There are those who view Brad Mehldau as the direct musical descendent of fellow pianists Bill Evans and Keith Jarrett. That’s not surprising, perhaps, and totally understandable, given that both of those illustrious musicians, like Mehldau, were profoundly influenced by classical music, favoured a densely harmonic, lyrical style and played a major role in plotting the trajectory of the piano trio in the post-bop era. What makes Mehldau different is not solely his propensity to include pop and rock songs in his repertoire – in terms of cover versions, his set list is just as likely to include Radiohead, Oasis and Beatles’ tunes as traditional jazz standards – but also his unique contrapuntal approach. Mehldau has developed a technique where he uses his left hand almost as much as his right to craft melodies, motifs, and solos. An orthodox jazz pianist will mostly use his or her left hand to play supporting chords and harmonies while the right takes the lead role but for Mehldau, both hands have an equal say in creating the music and often a ornate, almost quasi-baroque, tapestry of sounds and tone colours results.
The best way to appreciate Brad Mehldau’s technical brilliance is in a live setting and so this concert as part of the 2017 Bath Festival with his celebrated trio – the long-serving and peerless Larry Grenadier on bass and swashbuckling Jeff Ballard on drums – offered an ideal opportunity to witness the man in action. But to focus solely on Mehldau’s technical accomplishments is to blind yourself to another of his gifts – his sensitivity. Indeed, he achieves the perfect equilibrium between ‘chops’ and feeling; between his virtuosic manual dexterity and keen emotional intelligence. To have one of these gifts is to be armed with a potent weapon but to possess both, as Mehldau does, is very special indeed. But singling out Mehldau is to miss the point of the trio – it is, after all, three people playing and each makes his own singular contribution. In the 1960s, Bill Evans introduced a piano trio where a more democratic approach was taken, allowing the bassist and drummer to be regarded as more than mere accompanists and contribute to music in pro-actively creative way. Mehldau has always adhered to the same principle and allows Grenadier and Ballard to express themselves fully within the music. Indeed, the three have achieved a telepathic level of understanding in the way they interact and communicate with each other on stage.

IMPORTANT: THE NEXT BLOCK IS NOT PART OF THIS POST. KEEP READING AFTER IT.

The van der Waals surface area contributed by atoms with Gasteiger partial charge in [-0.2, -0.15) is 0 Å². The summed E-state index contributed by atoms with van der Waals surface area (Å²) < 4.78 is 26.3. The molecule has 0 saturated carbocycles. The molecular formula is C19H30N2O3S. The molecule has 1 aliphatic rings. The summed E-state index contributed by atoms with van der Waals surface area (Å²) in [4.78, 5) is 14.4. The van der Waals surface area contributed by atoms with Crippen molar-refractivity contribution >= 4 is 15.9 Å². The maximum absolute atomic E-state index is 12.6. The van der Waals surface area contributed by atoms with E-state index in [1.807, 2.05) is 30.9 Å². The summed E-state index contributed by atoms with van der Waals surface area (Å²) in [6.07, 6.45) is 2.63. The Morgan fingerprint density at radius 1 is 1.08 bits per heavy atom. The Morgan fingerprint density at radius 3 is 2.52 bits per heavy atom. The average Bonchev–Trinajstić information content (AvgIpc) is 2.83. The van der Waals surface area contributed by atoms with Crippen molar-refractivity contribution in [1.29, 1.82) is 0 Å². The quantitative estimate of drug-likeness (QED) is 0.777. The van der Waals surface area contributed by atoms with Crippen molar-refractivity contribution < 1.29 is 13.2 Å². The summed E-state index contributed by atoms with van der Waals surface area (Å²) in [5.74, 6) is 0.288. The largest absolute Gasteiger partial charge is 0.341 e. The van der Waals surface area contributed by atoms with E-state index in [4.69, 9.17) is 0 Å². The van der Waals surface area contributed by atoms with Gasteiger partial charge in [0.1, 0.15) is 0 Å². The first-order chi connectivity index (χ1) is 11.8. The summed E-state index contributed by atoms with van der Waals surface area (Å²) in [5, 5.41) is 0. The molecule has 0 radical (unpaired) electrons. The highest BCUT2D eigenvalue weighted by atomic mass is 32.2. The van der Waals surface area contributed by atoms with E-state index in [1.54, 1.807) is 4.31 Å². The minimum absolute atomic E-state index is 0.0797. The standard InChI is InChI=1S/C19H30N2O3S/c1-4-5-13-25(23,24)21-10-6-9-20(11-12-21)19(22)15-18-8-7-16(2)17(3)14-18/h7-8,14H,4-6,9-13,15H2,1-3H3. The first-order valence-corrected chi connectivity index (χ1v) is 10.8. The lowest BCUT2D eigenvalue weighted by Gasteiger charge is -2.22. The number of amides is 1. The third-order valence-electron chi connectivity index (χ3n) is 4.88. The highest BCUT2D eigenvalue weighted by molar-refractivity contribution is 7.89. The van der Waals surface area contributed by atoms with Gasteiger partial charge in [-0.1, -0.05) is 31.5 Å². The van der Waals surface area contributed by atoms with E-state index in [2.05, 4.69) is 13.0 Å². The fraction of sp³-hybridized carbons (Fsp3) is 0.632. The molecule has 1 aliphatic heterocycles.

They began with two new and unfamiliar numbers. The first, ‘Gentle John,’ is a homage to guitarist, John Scofield, with whom Mehldau worked last summer, and the second, as yet untitled, was more pugnacious and built upon a dynamic Jeff Ballard drum groove. Those two tunes showed the trio in full-throttle mode but the next one, ‘Wolfgang’s Waltz,’ was a delicate ballad in 3/4 time that the pianist had originally recorded with Austrian guitarist, Wolfgang Muthspiel, on last year’s ECM album, ‘Rising Grace.’ That particular song highlighted the symbiotic nature of the trio’s interaction, which reached an even higher peak of expression on a superlative rendering of Lennon & McCartney’s ‘And I Love Her,’ one of the highlights of their recent ‘Blues & Ballads’ LP on Nonesuch. It showed that while Grenadier and Ballard function as a reliable rhythmic engine room, their contributions also evince subtlety as well as power, allowing Mehldau the freedom to roam and sculpt elaborate melodic filigrees with an ingeniousness that provoked wonder.
But ultimately, the concert wasn’t just about one man – rather, it emphasized the ‘all-for-one, one-for-all’ ethos of the American pianist’s trio. It was a vivid demonstration of what happens when three super-talented jazz musicians unite in thought and purpose, producing music of an extraordinarily high, transcendent, quality. This was, then, a concert to savour.